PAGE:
Articles


Can Arquillian boost Java EE container quality?

Arquillian, JBoss’ foray into providing in-container testing for Java EE projects, could be used to give Java EE container developers the ability to test their containers using a set of tests based on expected Java EE behavior. Such tests will enable developers of the next generation of application servers to not only run unit and integration tests on their contains but can be used to ensure compliance with the Java EE spec. It would be especially useful for integration testing where different frameworks are developed in isolation leading to integration issues when it gets out to the public.

In an ideal world, the Java EE vendors could get together and share a common open set of tests to ensure that they are all following the same rules of the spec, almost like an informal TCK. Having such a set of tests would ensure higher quality application servers are turned out in a faster time. Going from Java EE 5 to Java EE 6 was quite a big leap, I don’t think anyone is expecting as much of a leap from Java EE 6 to 7 or 8, so now would be a good time to consider those options.

This is one of those things where everybody gains. All the vendors get the benefits of product improvement due to the unit tests and they all get the benefits of Java EE having a better reputation as a solid, portable framework with more timely releases.

Resource Bundles in JSF 2.0 Applications

Setting up resource message bundles in JSF to provide multilingal messages and captions is often overlooked when first creating an application. Leaving it till later in the project means you will have to go back and manually change the constants over to resource based values. Resource bundles JSF 1.2 were far from perfect but fortunately, using resource bundles in JSF 2.0 is very easy and this tutorial will show you how to add bundles and use them in your JSF 2.0 pages.
Read More »

Considering Thick Client Javascript Applications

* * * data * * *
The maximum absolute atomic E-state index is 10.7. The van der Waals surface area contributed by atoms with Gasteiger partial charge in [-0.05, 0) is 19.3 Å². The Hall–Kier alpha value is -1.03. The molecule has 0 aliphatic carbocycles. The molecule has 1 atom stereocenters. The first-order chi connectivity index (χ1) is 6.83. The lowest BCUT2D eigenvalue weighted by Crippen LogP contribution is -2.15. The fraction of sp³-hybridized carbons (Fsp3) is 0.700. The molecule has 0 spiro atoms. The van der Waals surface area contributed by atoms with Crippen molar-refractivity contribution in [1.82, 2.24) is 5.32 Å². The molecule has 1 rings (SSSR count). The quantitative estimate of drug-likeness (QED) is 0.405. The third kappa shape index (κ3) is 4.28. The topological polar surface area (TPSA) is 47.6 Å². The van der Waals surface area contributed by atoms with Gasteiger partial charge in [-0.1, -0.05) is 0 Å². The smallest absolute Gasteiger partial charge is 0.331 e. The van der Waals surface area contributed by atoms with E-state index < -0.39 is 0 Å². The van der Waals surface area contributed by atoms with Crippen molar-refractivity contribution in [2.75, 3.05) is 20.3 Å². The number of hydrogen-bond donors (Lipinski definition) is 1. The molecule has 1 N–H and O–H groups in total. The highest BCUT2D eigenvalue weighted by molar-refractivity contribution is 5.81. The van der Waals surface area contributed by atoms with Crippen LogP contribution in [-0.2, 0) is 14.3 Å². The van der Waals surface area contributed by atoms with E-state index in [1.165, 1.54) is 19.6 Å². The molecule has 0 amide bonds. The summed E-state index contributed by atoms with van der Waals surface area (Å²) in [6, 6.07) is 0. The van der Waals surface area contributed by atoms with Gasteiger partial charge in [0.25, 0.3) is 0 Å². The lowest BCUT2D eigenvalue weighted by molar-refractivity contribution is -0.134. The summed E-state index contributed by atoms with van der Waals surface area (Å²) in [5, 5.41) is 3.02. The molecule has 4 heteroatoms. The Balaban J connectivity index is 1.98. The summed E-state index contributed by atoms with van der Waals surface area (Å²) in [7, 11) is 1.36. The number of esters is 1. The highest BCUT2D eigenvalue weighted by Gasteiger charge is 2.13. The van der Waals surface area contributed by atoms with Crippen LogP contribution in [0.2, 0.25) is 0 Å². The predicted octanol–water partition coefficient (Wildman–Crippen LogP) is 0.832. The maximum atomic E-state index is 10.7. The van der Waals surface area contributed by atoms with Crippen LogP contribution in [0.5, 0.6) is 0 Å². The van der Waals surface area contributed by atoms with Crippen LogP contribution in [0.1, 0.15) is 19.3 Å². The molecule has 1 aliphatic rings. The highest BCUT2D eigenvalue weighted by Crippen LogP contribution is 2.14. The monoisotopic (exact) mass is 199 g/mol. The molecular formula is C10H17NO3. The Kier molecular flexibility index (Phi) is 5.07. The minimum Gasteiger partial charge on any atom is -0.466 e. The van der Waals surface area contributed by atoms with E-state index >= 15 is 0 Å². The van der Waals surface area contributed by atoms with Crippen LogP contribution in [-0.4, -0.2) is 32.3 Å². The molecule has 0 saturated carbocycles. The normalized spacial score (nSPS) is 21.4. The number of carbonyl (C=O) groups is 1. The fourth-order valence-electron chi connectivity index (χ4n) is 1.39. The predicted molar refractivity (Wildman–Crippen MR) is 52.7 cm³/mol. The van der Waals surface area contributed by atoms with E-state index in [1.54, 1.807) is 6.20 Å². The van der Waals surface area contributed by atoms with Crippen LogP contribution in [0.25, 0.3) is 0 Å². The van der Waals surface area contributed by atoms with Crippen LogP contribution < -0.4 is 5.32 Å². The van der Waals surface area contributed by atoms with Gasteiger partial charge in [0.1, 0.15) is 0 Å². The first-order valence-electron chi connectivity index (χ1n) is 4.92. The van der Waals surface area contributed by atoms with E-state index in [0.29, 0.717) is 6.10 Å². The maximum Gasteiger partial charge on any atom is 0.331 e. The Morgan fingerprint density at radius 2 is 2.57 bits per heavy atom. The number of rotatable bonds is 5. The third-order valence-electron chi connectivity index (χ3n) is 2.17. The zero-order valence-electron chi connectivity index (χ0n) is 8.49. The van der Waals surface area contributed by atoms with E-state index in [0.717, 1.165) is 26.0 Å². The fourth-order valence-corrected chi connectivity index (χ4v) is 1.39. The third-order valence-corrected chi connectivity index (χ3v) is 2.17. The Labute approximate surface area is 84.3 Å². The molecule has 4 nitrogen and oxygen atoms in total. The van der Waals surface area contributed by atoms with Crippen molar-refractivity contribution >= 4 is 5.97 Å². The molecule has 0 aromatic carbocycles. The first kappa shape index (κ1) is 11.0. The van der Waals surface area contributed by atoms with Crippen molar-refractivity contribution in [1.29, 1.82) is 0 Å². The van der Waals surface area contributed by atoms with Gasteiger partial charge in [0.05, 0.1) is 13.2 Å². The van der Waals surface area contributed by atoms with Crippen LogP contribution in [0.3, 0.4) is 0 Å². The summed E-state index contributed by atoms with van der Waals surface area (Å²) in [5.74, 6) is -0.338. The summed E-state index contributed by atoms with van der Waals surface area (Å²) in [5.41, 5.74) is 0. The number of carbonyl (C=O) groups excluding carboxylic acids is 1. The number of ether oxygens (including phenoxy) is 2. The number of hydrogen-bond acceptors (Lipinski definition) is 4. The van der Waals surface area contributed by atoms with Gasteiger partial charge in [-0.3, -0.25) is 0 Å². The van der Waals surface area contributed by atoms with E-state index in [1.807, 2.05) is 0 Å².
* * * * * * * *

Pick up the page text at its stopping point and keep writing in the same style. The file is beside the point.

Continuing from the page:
A post on Javalobby (Are Serverside Web Frameworks Becoming Irrelevant?) got me thinking again about javascript based web apps also called SOFEA or SOUI applications. While I don’t believe that the end is near for server side frameworks, (after all a similar post was written 3 years ago), I think it there is a growing interest in these development models.

Now and again I take a look at javascript based client side web development interacting with web services since the notion of a thick, rich client using distributed stateless reusable web services that can just be deployed off into the cloud can be very alluring.
Read More »

Context matters when discussing frameworks

As if web framework religious discussions weren’t annoying enough, one thing that I always think is missing from such debates is context regarding the type of application being developed. It’s like discussing the best mode of personal travel without taking the type and size of journey into account. There’s a reason why you walk to the mailbox and drive to the store. You can drive to the mailbox but it will incur costs greater than the benefits. Similarly, you can walk to the store as long as it isn’t too far, you have the time to do so and you aren’t buying much.
Read More »

CDI Conversations Part 1

This is the first in a series of articles looking at the conversation scope introduced in CDI as part of Java EE 6. We’ll start by looking at existing scopes and how they introduce limitations for developers and how CDI conversations get around these limitations.
Read More »